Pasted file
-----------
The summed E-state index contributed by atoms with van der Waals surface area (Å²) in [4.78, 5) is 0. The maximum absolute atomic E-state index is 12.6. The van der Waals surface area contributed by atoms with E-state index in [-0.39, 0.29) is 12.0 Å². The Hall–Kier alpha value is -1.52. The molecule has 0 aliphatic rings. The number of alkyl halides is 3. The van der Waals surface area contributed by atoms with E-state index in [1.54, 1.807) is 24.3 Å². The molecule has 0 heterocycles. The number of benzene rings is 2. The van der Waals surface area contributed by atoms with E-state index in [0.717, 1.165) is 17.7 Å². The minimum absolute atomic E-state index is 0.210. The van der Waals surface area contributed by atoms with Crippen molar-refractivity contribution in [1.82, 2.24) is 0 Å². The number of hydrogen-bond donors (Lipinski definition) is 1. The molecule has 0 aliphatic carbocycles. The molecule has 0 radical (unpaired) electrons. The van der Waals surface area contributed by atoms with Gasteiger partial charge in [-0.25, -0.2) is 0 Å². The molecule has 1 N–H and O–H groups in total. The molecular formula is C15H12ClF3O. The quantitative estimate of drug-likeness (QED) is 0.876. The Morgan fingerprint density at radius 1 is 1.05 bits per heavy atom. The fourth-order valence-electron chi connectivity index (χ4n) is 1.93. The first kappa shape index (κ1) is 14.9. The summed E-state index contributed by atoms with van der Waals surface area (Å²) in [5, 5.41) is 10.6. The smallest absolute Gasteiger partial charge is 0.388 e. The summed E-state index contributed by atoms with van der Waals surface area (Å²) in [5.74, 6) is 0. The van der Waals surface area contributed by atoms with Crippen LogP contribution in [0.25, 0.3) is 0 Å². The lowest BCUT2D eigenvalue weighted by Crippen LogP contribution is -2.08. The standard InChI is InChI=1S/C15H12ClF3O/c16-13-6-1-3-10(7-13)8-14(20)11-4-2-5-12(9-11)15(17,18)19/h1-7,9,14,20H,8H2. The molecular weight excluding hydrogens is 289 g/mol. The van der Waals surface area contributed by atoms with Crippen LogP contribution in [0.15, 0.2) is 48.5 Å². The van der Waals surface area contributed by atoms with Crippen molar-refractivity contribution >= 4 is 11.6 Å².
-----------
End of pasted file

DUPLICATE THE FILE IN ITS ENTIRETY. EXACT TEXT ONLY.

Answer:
The summed E-state index contributed by atoms with van der Waals surface area (Å²) in [4.78, 5) is 0. The maximum absolute atomic E-state index is 12.6. The van der Waals surface area contributed by atoms with E-state index in [-0.39, 0.29) is 12.0 Å². The Hall–Kier alpha value is -1.52. The molecule has 0 aliphatic rings. The number of alkyl halides is 3. The van der Waals surface area contributed by atoms with E-state index in [1.54, 1.807) is 24.3 Å². The molecule has 0 heterocycles. The number of benzene rings is 2. The van der Waals surface area contributed by atoms with E-state index in [0.717, 1.165) is 17.7 Å². The minimum absolute atomic E-state index is 0.210. The van der Waals surface area contributed by atoms with Crippen molar-refractivity contribution in [1.82, 2.24) is 0 Å². The number of hydrogen-bond donors (Lipinski definition) is 1. The molecule has 0 aliphatic carbocycles. The molecule has 0 radical (unpaired) electrons. The van der Waals surface area contributed by atoms with Gasteiger partial charge in [-0.25, -0.2) is 0 Å². The molecule has 1 N–H and O–H groups in total. The molecular formula is C15H12ClF3O. The quantitative estimate of drug-likeness (QED) is 0.876. The Morgan fingerprint density at radius 1 is 1.05 bits per heavy atom. The fourth-order valence-electron chi connectivity index (χ4n) is 1.93. The first kappa shape index (κ1) is 14.9. The summed E-state index contributed by atoms with van der Waals surface area (Å²) in [5, 5.41) is 10.6. The smallest absolute Gasteiger partial charge is 0.388 e. The summed E-state index contributed by atoms with van der Waals surface area (Å²) in [5.74, 6) is 0. The van der Waals surface area contributed by atoms with Crippen LogP contribution in [0.25, 0.3) is 0 Å². The lowest BCUT2D eigenvalue weighted by Crippen LogP contribution is -2.08. The standard InChI is InChI=1S/C15H12ClF3O/c16-13-6-1-3-10(7-13)8-14(20)11-4-2-5-12(9-11)15(17,18)19/h1-7,9,14,20H,8H2. The molecular weight excluding hydrogens is 289 g/mol. The van der Waals surface area contributed by atoms with Crippen LogP contribution in [0.15, 0.2) is 48.5 Å². The van der Waals surface area contributed by atoms with Crippen molar-refractivity contribution >= 4 is 11.6 Å².